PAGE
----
Environmental Investment and Policy with Distortionary Taxes and Endogenous Growth

28 Pages Posted: 10 May 2006 Last revised: 24 Oct 2015

See all articles by Don Fullerton

Don Fullerton

University of Illinois at Urbana-Champaign - Department of Finance; National Bureau of Economic Research (NBER); CESifo (Center for Economic Studies and Ifo Institute)

Seung-Rae Kim

Korea Institute of Public Finance

Date Written: March 2006

Abstract

Recent studies consider public R&D spending that affects abatement knowledge and endogenous growth, distortionary taxes that affect physical and human capital formation, pollution taxes that affect environmental degradation, and regeneration that restores natural capital. Our model combines all of those elements. We show how the combination affects results from each prior model, focusing on two parameters that represent the need for distorting taxes, and the productivity of abatement knowledge relative to pollution. First, either of these two extensions can reverse the prior finding that pollution tax revenue is more than enough to pay for public abatement R&D. Second, tax distortions and externalities substantially alter prior findings that the ratio of public to private capital is based only on output elasticities. Third, our dynamic model affects prior static findings about how other public spending "crowds out" provision of the environmental public good. Fourth, we show whether a greater need for public spending leads to greater increases in the distorting tax or pollution tax. Fifth, while prior research is optimistic that environmental regulation can boost economic growth, we show how it may increase or decrease the growth rate --even if it raises welfare.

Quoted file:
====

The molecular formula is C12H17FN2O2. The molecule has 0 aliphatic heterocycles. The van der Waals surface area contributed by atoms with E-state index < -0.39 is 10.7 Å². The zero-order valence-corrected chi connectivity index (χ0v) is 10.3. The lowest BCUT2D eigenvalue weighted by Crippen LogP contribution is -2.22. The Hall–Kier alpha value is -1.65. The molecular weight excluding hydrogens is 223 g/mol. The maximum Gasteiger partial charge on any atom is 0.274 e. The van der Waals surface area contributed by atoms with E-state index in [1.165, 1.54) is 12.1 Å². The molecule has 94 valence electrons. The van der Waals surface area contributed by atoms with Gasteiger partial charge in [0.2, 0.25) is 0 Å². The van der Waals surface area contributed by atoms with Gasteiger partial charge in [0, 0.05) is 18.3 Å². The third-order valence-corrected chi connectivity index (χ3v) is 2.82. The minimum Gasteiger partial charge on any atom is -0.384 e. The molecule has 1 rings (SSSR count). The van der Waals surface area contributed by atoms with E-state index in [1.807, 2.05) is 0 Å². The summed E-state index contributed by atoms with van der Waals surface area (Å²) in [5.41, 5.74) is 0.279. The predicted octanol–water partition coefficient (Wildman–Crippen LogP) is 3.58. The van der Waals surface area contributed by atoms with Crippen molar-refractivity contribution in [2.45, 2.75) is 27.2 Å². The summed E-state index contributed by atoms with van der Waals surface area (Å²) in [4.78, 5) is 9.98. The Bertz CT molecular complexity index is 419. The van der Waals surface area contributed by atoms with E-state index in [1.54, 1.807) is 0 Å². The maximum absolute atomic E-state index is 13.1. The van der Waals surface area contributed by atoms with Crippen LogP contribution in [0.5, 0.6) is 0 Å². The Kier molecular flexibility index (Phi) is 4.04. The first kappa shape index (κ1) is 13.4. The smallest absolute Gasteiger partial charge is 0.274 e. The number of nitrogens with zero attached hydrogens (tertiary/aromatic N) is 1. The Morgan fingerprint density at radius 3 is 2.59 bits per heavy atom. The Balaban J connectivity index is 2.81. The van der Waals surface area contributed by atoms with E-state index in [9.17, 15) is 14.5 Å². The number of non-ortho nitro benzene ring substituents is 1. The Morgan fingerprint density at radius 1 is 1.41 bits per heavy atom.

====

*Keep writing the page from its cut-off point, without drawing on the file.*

Suggested Citation

Fullerton, Don and Kim, Seung-Rae, Environmental Investment and Policy with Distortionary Taxes and Endogenous Growth (March 2006). NBER Working Paper No. w12070. Available at SSRN: https://ssrn.com/abstract=888272

Don Fullerton (Contact Author)

University of Illinois at Urbana-Champaign - Department of Finance ( email )

1206 South Sixth Street
Champaign, IL 61820
United States
(217) 244-3621 (Phone)

National Bureau of Economic Research (NBER)

1050 Massachusetts Avenue
Cambridge, MA 02138
United States

CESifo (Center for Economic Studies and Ifo Institute)

Poschinger Str. 5
Munich, DE-81679
Germany

Seung-Rae Kim

Korea Institute of Public Finance ( email )

79-6 Garak-Dong, Songpa-Ku
Seoul
Korea

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